This disadvantage explores the domestic consequences of a new initiative by the government to explore space. Since President Kennedy issued his infamous challenge to America in 1961 to place a man on the moon by the end of the decade, space exploration has largely been accomplished by the public sector, that is, conducted by the government. The Apollo program, the Space Shuttle, and all NASA operations are completely funded by Congress and are ultimately accountable to the President.
Recently however, there has been a movement towards the privatization of space exploration. What this means is that private companies independent of the government would begin to take over the business of going to space, and the government and NASA would rely on them for their needs. Many of these companies have existed for many years, like Boeing, while others like SpaceX have come into being recently. During the Apollo program, NASA engineers would design rockets and space probes and then pay one of these companies to build them.
Recently, Obama’s vision for space exploration cancelled the Constellation program and allocated funds to incentivize the private sector to fill in the lost capabilities. Obama’s plan pushes a vision of space exploration whereby NASA would no longer be designing the rockets going into space – they would instead be more like passengers. The government would function as a customer to a business just like you or me do (if you had the money, likely millions of dollars, you too could ride to space if these companies are successful).
The disadvantage argues that new NASA programs hinder the development of these private space companies. If NASA takes over a function, then investors perceive that that service is already being provided and will not set up their own companies to provide it. Ultimately, private companies will be more effective than the government at space exploration, so NASA should allow them to continue to develop.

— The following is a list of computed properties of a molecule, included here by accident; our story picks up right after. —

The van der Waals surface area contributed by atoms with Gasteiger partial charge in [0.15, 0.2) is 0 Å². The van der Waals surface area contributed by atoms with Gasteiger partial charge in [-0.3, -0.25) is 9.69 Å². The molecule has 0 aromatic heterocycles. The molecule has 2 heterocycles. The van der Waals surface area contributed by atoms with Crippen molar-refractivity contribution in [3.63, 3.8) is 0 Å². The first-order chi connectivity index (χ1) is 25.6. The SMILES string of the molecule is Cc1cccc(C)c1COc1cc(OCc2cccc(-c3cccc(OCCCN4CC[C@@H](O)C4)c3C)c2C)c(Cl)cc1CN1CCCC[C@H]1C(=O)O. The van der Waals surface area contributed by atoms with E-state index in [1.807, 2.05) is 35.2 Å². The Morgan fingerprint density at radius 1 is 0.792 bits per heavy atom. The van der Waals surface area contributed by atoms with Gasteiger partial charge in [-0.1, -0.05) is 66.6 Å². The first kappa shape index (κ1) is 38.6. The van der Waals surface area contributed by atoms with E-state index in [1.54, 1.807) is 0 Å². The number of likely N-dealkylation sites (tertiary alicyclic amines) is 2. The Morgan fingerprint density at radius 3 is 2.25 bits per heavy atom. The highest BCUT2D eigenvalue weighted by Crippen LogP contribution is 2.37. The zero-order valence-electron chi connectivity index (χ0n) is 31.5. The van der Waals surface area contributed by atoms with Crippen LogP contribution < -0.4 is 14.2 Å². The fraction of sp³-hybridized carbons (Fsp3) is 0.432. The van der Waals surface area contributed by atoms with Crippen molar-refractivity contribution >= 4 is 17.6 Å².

Private sector – the private sector collectively refers to companies that are owned by individuals, as opposed to the government. In the context of space exploration, NASA would be a “public” organization since it is a part of the government, whereas someone like Boeing or Lockheed Martin would be considered a part of the private sector.
SpaceX – a private company attempting space exploration. It created the Falcon 1 and Falcon 9 rockets and the Dragon spacecraft. In 2010, SpaceX became the first privately funded company to successfully launch, orbit, and recover a spacecraft.
Outsourcing – to outsource is to contract out a practice an organization used to perform itself to another organization. You may have heard some electronics companies have outsourced tech support to foreign countries. In the context of the disadvantage, outsourcing is similar to privatization, and refers to NASA allowing the private sector to take over functions it traditionally performed itself.
Low earth orbit – the area from 100 miles to 1240 miles above the Earth’s surface. With the exception of the Apollo missions, every spacecraft has been launched into low earth orbit.
Ansari X Prize - A Competition launched by private donors and supported by NASA that awarded 10 million dollars to the first company that could send a reusable manned rocket into space twice within two weeks. The object of the prize was to promote commercial development of space.